Recovery of Infections of the 4th Premolar (Carnassial Tooth) in Dogs

After any oral surgery, your dog may or may not need a diet change while the gums are healing. You may be told to feed only soft foods for the week following surgery. You may also be given antibiotics and pain medications to administer at home. A follow up exam is often scheduled for 6 months after any treatment. 

Prevent tooth infections by preventing your dog from chewing hard objects, schedule routine dental exams, maintain your dog’s teeth at home, and take care of any tooth damage as it occurs.

Infections of the 4th Premolar (Carnassial Tooth) Questions and Advice from Veterinary Professionals

T.Bone
Yorkshire Terrier
15 Years 9 Months
Moderate condition
2 found helpful
Moderate condition

Has Symptoms

Lethargy

Medication Used

Zydaclin, and Metacam

Rotten teeth

Dr. Callum Turner, DVM
Dr. Callum Turner, DVM
3314 Recommendations

If T Bone’s teeth are rotten, you should try speaking with your Veterinarian about if they should remove them (treatment of choice) or not given T Bone’s age. There is no treatment to reverse the rotting of teeth, but if you start brushing the teeth regularly (may be too painful) with a dog toothpaste (not human toothpaste) may help. Regards Dr Callum Turner DVM

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Homer
Scottish Terrier
13 Years
Serious condition
0 found helpful
Serious condition

Has Symptoms

Eye Discharge
Lethargy
Halitosis

He has started discharging fluid around his left eye. It is a heavy discharge so much so that one morning I woke up in horror as his entire eye was covered in discharge that had dried into a sort of crusty eye patch that literally covered his entire eye. It was grey in color however after wiping it away with warm cloth it appeared to be yellowish/brownish. His teeth are not in great shape as I haven’t devoted proper time to brushing and treatment. He has very bad breath. Have some Clindamycin on hand from previous vet visit a year ago and considering giving them to him. I’m financially strapped and just got laid off.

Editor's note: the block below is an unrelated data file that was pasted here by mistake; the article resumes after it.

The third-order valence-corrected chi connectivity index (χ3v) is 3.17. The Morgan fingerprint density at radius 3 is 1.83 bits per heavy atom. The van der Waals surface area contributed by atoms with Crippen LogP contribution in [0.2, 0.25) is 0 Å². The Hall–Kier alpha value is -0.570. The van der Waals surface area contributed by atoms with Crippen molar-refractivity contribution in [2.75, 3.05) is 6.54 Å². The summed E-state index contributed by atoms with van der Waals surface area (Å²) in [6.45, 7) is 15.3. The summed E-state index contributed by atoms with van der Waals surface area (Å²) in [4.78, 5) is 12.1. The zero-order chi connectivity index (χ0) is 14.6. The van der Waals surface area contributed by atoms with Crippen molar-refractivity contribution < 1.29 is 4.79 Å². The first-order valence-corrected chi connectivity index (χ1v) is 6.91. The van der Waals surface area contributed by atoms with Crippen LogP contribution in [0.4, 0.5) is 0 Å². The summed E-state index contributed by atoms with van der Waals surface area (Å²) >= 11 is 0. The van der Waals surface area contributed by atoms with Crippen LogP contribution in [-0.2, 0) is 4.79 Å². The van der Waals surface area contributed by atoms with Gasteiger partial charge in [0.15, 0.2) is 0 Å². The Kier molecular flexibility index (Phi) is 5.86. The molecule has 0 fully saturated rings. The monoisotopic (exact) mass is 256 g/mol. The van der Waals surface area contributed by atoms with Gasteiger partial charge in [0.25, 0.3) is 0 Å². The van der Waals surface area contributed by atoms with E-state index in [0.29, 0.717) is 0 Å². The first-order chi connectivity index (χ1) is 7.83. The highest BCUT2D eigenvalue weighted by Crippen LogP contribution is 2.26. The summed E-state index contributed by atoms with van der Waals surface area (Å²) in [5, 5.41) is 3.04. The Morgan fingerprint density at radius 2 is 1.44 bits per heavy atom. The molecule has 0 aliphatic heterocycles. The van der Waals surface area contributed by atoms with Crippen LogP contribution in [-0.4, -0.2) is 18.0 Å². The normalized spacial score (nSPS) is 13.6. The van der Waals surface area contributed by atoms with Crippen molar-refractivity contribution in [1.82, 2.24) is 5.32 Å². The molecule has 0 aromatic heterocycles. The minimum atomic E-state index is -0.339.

Dr. Callum Turner, DVM
Dr. Callum Turner, DVM
3314 Recommendations
I cannot recommend the use of antibiotics or any other prescription medication without an examining any animal first or at least having a pre-existing Doctor-Patient relationship; also the clindamycin you have may be out of date, stored incorrectly, contaminated among other issues so it wouldn’t be safe to use at all in my opinion. You should place a warm wet compress on the eye to help remove any discharge and use an over the counter canine ophthalmic antibiotic ointment; however, you should visit a Veterinarian as soon as possible, I would recommend visiting a charity clinic or contacting a nonprofit which may be able to help with the cost of veterinary care especially if you can show financial hardship. Regards Dr Callum Turner DVM www.dogingtonpost.com/need-help-with-vet-bills-or-pet-food-there-are-resources-available/ https://iheartdogs.com/cant-pay-for-your-pets-needed-care-these-12-programs-can-help/ www.paws.org/cats-and-dogs/other-services/help-with-veterinary-bills/

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Mike
Viszla
5 Years
Moderate condition
0 found helpful
Moderate condition

Has Symptoms

Large swelling under left eye

Our 5yr old Viszla occasionally has swelling under his left eye. Swelling appears quickly and usually lasts 6-8 hrs then disappears. He has no other symptoms. Vet wants us to get X-ray because she suspects it is tooth. Dental vet can't get us in for 6 mo this and cost will over $1000.

Dr. Michele King, DVM
Dr. Michele King, DVM
1604 Recommendations
Thank you for your email. One differential for a swelling under the eye is definitely a tooth root abscess. This should be relatively easily diagnosed with an x-ray. If the tooth is abscessed, the tooth is typically removed, although a root canal may be an option if you wish to preserve the tooth. I hope that all goes well with Mike.

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max
Bichon Frise
10 Years
Mild condition
0 found helpful
Mild condition

Has Symptoms

happy active

MY dog max has swollen gum above a fractured upper 4th premolar. it happened two years ago. we sent him to vet . it got better with clindamycin. then we also followed up with dental cleaning and xray that tooth. the vet said the tooth root was healthy.they didn't remove it. but half year after the dental cleaning, the problem returned and never went away. yesterday it got bigger. My question is, can x ray not able to see infection after it's treated with antibiotic last time?

Dr. Michele King, DVM
Dr. Michele King, DVM
1604 Recommendations
Thank you for your email. It is possible that the tooth root may have changed in the last two years. It would be a good idea to have the tooth re-xrayed to see if it has developed a further infection. I hope that he is okay.